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Getting two different integrals for same function(?)

  1. Feb 7, 2014 #1
    1. The problem statement, all variables and given/known data
    The actual problem is ∫sin2x/((sinx)4+(cosx)4) dx


    2. Relevant equations



    3. The attempt at a solution
    First wrote the expression as
    ∫[itex]\frac{2sin2x}{((sinx)^2+(cosx)^2)^2+((sinx)^2-(cosx)^2))^2 }[/itex] dx
    then I changed the 2dx to d(2x)
    ∫[itex]\frac{sin2x}{((sinx)^2+(cosx)^2)^2+((sinx)^2-(cosx)^2))^2 }[/itex] d2x

    ∫[itex]\frac{sin2x}{1+ (cos2x)^2 }[/itex] d2x

    Multiplying the whole expressioin with (sec2x)^2

    ∫[itex]\frac{tan2x sec2x}{1+ (sec2x)^2 }[/itex] d2x

    tan2xsec2x d(2x) = d((sec2x)^2)

    taking sec2x =t

    ∫[itex]\frac{1}{1+ t^2 }[/itex] dt
    At this stage I am getting 2 different result when i proceed in 2 different way

    First one:
    integrating i get
    arctan t = arctan (sec 2x)

    Second one :
    - ∫-[itex]\frac{1}{1+ t^2 }[/itex] dt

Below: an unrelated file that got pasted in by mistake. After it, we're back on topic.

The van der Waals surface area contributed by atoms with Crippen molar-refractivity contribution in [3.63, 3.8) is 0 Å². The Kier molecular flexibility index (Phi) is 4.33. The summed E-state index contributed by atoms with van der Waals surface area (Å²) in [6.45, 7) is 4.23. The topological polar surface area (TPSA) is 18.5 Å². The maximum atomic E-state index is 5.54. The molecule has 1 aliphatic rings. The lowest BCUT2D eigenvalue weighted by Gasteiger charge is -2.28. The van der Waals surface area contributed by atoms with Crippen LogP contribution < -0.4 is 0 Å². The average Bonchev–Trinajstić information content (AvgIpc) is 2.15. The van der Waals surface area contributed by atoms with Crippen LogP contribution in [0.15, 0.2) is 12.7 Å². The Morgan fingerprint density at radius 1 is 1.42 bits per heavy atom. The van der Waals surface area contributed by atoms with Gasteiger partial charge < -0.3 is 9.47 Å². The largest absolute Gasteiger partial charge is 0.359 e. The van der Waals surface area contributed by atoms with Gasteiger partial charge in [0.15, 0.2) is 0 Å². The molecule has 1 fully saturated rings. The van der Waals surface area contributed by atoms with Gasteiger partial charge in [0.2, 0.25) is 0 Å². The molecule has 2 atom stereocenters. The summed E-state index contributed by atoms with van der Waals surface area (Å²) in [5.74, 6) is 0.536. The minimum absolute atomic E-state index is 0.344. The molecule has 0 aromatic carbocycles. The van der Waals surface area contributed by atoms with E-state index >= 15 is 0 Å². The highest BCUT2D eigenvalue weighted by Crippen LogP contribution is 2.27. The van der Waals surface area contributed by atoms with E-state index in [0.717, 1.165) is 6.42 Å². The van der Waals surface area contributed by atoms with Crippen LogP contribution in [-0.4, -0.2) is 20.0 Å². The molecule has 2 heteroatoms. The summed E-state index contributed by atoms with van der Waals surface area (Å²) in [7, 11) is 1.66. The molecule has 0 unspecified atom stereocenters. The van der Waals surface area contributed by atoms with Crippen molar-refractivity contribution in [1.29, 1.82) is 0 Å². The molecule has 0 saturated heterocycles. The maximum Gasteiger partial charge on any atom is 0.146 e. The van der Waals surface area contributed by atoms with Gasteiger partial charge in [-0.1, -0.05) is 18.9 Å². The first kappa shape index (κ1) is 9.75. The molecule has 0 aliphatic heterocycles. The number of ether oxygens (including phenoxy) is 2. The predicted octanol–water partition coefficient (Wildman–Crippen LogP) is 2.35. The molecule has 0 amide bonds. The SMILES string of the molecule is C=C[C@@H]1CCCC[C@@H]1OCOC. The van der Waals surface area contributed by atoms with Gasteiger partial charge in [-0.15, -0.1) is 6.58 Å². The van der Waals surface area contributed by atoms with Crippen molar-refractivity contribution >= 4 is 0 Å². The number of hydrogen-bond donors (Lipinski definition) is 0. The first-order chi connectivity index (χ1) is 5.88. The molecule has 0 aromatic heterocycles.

- arccot t

    -arctan (cos2x)

    Am i going wrong somewhere? please could you point it out ?
    Thanks in advance!
     
  2. jcsd
  3. Feb 8, 2014 #2

    haruspex

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    When an indefinite integral appears to give two different answers, it generally turns out that the difference is a constant. I believe that is the case here.
     
  4. Feb 8, 2014 #3
    Actually it has got limits - 0 and [itex]\frac{∏}{2}[/itex]

    And putting the limits the answer in the first case come as [itex]\frac{∏}{2}[/itex] and in the second one -[itex]\frac{∏}{2}[/itex]


    Ya the difference is a constant arctan ∞ = [itex]\frac{∏}{2}[/itex]

    If I happen to give either of the answer will it be marked correct ? or do I have to work out both of them ?
     
    Last edited: Feb 8, 2014
  5. Feb 8, 2014 #4

    haruspex

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    With those limits, there will be some doubt about the validity since your integral goes through an infinity at π/4. You could fix that by observing there's symmetry about π/4, so you can take the integral 0 to π/4 and double it.
    However, I don't see why you are getting different answers. When I substitute those limits in your integrals I get [itex]\frac{∏}{2}[/itex] for both.
     
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